Kate Weare and Monica Bill Barnes Gently Expose the Human Comedy

Attending the second program in the Joyce Theater’s presentation of four women choreographers, you ready yourself for intermission by drying your eyes and leave the theater at the end of the evening laughing. But humor and high jinks play a part in Kate Weare’s beautiful new Bright Land, and tenderness seams together the outright comic events in Monica Bill Barnes’s 2009 Another Parade.

Bright Land begins with music. The five members of the terrific bluegrass-and-beyond ensemble, The Crooked Jakes, are onstage under a modest hanging lamp. Collin Gallahue’s fiddle is frisking above Charlie Rose’s bass, while Rose Sinclair, Lisa Berman, and the band’s founder, Jeff Kazor, manage the guitars and mandolin. Dancers Leslie Kraus, Marlena Penney Oden, Adrian Clark, and Douglas Gillespie—respectably, but not fancily appareled by Sarah Cubbage, the women in full-skirted dresses— might be attending any old-time, small-town Saturday night dance, except that they’re the only folks there, and the music is reaching into their souls.

Leslie Kraus and Douglas Gillespie in Kate Weare’s Bright Land.
Christopher Duggan
Leslie Kraus and Douglas Gillespie in Kate Weare’s Bright Land.
Celia Rowlson-Hall, Monica Bill Barnes, and Anna Bass in Monica Bill Barnes’s Another Parade.
Christopher Duggan
Celia Rowlson-Hall, Monica Bill Barnes, and Anna Bass in Monica Bill Barnes’s Another Parade.

Details

Kate Weare Company
Monica Bill Barnes & Company
Joyce Theater
August 10, 12, 14

Monica Bill Barnes & Company
Jacobís Pillow, Becket, Massachusetts
July 28 through August 1

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We get hints of that early on, when the very versatile musicians sing “Sea Lion Woman,” and the woman watch their seated partners bump along the floor and lie there frozen. Still, there’s plenty of rich, happy dancing —with the dancers’ legs flying out, their bodies dipping and spiraling to fine old tunes like “Shady Grove” and “Ida Red” in potent new arrangements by Kazor or Kazor and Berman. The men whirl the women around and into the air. The clusters for four are tangled but friendly. Catching up with Gillespie as he’s pulled along by others, Kraus gives his butt a smack. There’s little overt “behavior,” however, and, although the night and the tunes occasionally make Kraus and Oden feel sexy, they don’t pursue the men in any obvious way; they just stretch and tease their bodies like cats in front of a warm hearth.

Religious feelings and intimations of death appear like unavoidable guests at the party. While the musicians chant and clap, exhorting Gabriel to blow his horn, the dancers move slowly through positions that might be seen as accusatory. They reach straight arms out to the side—in many directions—and stare beyond them. For a long time, Gillespie stands holding one bent arm up in front of him—neither quite warding off nor quite beckoning, perhaps remembering something he once touched. Later, Clark is lifted like a body on a bier.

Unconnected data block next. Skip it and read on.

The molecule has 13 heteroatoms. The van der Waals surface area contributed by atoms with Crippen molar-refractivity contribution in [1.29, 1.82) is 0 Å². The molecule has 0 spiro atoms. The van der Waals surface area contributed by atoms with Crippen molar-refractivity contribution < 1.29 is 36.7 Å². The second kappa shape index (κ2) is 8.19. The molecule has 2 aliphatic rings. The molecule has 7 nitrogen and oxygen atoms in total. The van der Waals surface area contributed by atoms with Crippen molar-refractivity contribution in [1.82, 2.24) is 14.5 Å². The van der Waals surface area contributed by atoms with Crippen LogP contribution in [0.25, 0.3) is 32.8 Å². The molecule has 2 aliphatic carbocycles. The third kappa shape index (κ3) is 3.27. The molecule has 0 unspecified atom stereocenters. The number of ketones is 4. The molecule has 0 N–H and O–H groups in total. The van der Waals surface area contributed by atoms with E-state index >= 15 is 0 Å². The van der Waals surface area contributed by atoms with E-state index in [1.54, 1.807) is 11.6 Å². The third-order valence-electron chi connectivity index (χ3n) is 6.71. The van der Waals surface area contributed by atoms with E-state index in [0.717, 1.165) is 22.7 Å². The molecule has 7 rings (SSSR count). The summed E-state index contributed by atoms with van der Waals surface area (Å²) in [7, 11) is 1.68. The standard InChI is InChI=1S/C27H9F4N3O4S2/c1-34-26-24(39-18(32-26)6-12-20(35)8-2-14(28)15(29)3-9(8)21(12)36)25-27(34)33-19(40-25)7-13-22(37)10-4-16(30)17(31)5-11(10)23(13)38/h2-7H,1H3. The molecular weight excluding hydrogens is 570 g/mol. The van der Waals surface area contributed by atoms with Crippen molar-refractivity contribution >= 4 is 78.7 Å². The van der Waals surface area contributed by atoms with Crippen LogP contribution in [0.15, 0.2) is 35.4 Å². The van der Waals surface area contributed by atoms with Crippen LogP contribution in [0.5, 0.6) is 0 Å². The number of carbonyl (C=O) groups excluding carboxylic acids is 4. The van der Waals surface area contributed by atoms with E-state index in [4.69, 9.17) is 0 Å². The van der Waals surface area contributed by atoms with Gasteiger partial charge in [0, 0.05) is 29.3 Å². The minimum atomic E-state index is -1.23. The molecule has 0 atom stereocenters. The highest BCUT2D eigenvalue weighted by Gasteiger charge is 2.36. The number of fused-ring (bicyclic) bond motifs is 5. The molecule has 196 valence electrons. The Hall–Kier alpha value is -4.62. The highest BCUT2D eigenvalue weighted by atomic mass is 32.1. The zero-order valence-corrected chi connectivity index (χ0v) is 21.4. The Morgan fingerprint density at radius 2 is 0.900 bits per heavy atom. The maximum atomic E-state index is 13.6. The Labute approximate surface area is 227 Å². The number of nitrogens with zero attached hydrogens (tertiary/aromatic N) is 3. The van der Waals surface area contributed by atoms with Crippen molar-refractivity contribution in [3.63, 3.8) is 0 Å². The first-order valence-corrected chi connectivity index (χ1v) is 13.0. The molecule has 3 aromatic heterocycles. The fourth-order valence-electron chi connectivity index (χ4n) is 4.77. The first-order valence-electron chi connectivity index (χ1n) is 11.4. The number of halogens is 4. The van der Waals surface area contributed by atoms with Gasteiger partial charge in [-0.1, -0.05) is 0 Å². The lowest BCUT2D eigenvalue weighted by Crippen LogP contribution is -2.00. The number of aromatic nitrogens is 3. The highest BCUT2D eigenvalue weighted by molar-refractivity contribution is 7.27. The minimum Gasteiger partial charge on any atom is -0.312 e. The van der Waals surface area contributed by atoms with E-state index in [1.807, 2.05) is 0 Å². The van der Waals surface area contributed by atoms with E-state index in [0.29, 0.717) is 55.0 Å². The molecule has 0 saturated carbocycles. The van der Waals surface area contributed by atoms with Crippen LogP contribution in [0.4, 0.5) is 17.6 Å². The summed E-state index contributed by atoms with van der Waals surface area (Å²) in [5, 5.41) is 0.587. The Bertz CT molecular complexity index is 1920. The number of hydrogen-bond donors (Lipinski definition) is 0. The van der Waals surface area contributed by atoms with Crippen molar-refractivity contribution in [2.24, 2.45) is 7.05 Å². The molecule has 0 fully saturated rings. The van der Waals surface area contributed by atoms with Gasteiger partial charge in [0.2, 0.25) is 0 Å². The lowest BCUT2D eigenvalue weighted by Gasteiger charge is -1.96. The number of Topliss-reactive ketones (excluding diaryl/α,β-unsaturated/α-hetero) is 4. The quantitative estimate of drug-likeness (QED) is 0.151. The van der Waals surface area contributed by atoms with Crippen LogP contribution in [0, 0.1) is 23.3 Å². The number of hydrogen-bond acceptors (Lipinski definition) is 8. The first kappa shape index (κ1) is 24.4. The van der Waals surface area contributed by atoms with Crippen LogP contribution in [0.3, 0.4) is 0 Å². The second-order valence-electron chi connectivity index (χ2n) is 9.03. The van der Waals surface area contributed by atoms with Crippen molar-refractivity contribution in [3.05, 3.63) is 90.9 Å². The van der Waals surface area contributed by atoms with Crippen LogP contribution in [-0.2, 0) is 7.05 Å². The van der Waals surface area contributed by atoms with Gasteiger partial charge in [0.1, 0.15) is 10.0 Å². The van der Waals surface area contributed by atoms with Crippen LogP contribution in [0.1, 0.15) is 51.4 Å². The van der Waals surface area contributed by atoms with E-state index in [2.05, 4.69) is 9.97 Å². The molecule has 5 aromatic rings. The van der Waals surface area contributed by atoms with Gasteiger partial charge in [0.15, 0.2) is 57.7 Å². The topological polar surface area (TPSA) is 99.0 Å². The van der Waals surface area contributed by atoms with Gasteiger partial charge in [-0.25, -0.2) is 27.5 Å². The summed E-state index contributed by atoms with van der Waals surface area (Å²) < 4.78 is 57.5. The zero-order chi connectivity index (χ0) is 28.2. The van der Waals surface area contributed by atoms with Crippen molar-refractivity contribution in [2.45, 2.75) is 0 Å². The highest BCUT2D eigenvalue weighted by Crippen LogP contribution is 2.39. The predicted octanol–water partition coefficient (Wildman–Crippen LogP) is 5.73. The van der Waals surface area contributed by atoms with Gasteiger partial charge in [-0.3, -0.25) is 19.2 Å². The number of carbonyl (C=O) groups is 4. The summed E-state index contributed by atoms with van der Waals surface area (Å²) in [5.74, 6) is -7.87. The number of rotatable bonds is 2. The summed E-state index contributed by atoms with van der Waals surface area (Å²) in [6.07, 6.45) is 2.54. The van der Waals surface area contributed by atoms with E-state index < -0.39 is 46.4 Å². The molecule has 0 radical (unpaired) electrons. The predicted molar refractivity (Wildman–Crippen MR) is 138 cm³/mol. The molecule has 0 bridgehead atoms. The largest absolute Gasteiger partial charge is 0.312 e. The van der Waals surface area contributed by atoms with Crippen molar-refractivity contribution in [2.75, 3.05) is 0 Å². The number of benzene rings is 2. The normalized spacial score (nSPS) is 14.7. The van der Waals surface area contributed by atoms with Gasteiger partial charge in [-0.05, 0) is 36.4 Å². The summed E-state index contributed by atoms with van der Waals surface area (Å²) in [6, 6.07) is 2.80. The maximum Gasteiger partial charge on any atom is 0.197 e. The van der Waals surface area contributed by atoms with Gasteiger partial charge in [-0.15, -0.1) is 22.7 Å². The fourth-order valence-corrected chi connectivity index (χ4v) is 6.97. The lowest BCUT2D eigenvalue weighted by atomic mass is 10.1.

As Bright Land heats up, the dancers discard items of clothing —a tie gets tossed into the wing, a vest handed to someone. Kraus stand close together, staring at each other, while they unbutton their dresses and take them off (they wear lighter ones underneath and slips beneath those). Brian Jones’s beautiful lighting subtly turns the backdrop gold, then fades it to blue twilight, then lightens it again. The band members try different instruments; as Clark and Gillespie strive together, a harmonium and a toy piano appear in the mix. Kazor sings in a strong, lazy voice; Berman’s higher, twangy one is sharp enough to cut heartstrings.

The core of the piece is a duet for Kraus and Gillespie. He has suddenly flung himself between her open legs and lain there while Clark and Oden dance in the background, but when the recumbent pair sit up, Gillespie gently touches Kraus’s face. Kazor’s voice caresses them both: “I’m so tired; sing me to sleep,” as Gillespie lifts Kraus into his arms. These two—as in other works by Weare—are extraordinary. They slide awkwardly, yet knowingly together; sometimes you’re not sure whether he has picked her up or she has climbed onto him. Nothing seems feigned or studied; you feel their desire viscerally as part love, part anger, part question. A waltz tune turns into something scratchy. In a final, unforgettable moment, Gillespie has flung himself down on top of Kraus, but after they’ve sat up and faced off, she, sitting on his legs, suddenly butts her head hard against his chest; he leans back slightly. She keeps hammering—almost speculatively— until he’s flat on his back.

In the end, the musicians are strolling downstage, calling on Jesus to meet them. The dancers are back among the instruments and music stands, clapping and feeling fine in their sweaty splendor. “Ain’t no grave gonna hold my body down” go the words. Watching the inhabitants of this bright here-and-now land that Weare and her superb collaborators have made, you can believe it.


Monica Bill Barnes has created for herself a pungent milieu that faintly echoes those established by Charlie Chaplin. In pieces for her small, all-female ensemble, the dancers’ apparent onstage goal is to be bold and adventurous, but insecurity and doubt aren’t easily vanquished. Daily life seems like a rehearsal for a performance those involved don’t fully understand. Watching Another Parade(2009) at the Joyce, you sense unspoken questions. “Am I doing this right?” And, “should I be somewhere else?” You laugh at the telling looks and gestures, the brave displays, but you feel the poignancy of the women’s determination. Many of the movements are everyday ones, ingeniously altered and expanded, but the women in the group—Barnes, Anna Bass, Charlotte Bydwell, and Celia Rowlson-Hall— dance big too, and with athletic gusto.

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